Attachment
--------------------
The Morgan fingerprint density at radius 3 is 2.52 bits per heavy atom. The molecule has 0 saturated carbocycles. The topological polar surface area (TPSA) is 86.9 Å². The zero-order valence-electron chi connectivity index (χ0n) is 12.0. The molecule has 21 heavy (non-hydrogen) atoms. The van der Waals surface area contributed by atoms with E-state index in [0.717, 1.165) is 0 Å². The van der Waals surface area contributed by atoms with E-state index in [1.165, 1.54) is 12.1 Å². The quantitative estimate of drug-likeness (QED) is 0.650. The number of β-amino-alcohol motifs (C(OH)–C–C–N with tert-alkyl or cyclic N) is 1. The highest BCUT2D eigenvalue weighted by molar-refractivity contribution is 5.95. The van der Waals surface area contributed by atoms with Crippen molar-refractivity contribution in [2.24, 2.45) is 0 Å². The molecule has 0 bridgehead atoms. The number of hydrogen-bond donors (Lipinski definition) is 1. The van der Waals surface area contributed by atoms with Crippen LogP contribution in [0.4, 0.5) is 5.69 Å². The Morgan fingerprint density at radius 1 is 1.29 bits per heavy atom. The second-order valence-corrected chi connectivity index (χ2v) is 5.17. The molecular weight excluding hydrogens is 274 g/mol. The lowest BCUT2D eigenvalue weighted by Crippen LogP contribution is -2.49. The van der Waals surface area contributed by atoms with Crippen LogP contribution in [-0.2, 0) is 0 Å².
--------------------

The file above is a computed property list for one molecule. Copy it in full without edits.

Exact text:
The Morgan fingerprint density at radius 3 is 2.52 bits per heavy atom. The molecule has 0 saturated carbocycles. The topological polar surface area (TPSA) is 86.9 Å². The zero-order valence-electron chi connectivity index (χ0n) is 12.0. The molecule has 21 heavy (non-hydrogen) atoms. The van der Waals surface area contributed by atoms with E-state index in [0.717, 1.165) is 0 Å². The van der Waals surface area contributed by atoms with E-state index in [1.165, 1.54) is 12.1 Å². The quantitative estimate of drug-likeness (QED) is 0.650. The number of β-amino-alcohol motifs (C(OH)–C–C–N with tert-alkyl or cyclic N) is 1. The highest BCUT2D eigenvalue weighted by molar-refractivity contribution is 5.95. The van der Waals surface area contributed by atoms with Crippen molar-refractivity contribution in [2.24, 2.45) is 0 Å². The molecule has 0 bridgehead atoms. The number of hydrogen-bond donors (Lipinski definition) is 1. The van der Waals surface area contributed by atoms with Crippen LogP contribution in [0.4, 0.5) is 5.69 Å². The Morgan fingerprint density at radius 1 is 1.29 bits per heavy atom. The second-order valence-corrected chi connectivity index (χ2v) is 5.17. The molecular weight excluding hydrogens is 274 g/mol. The lowest BCUT2D eigenvalue weighted by Crippen LogP contribution is -2.49. The van der Waals surface area contributed by atoms with Crippen LogP contribution in [-0.2, 0) is 0 Å².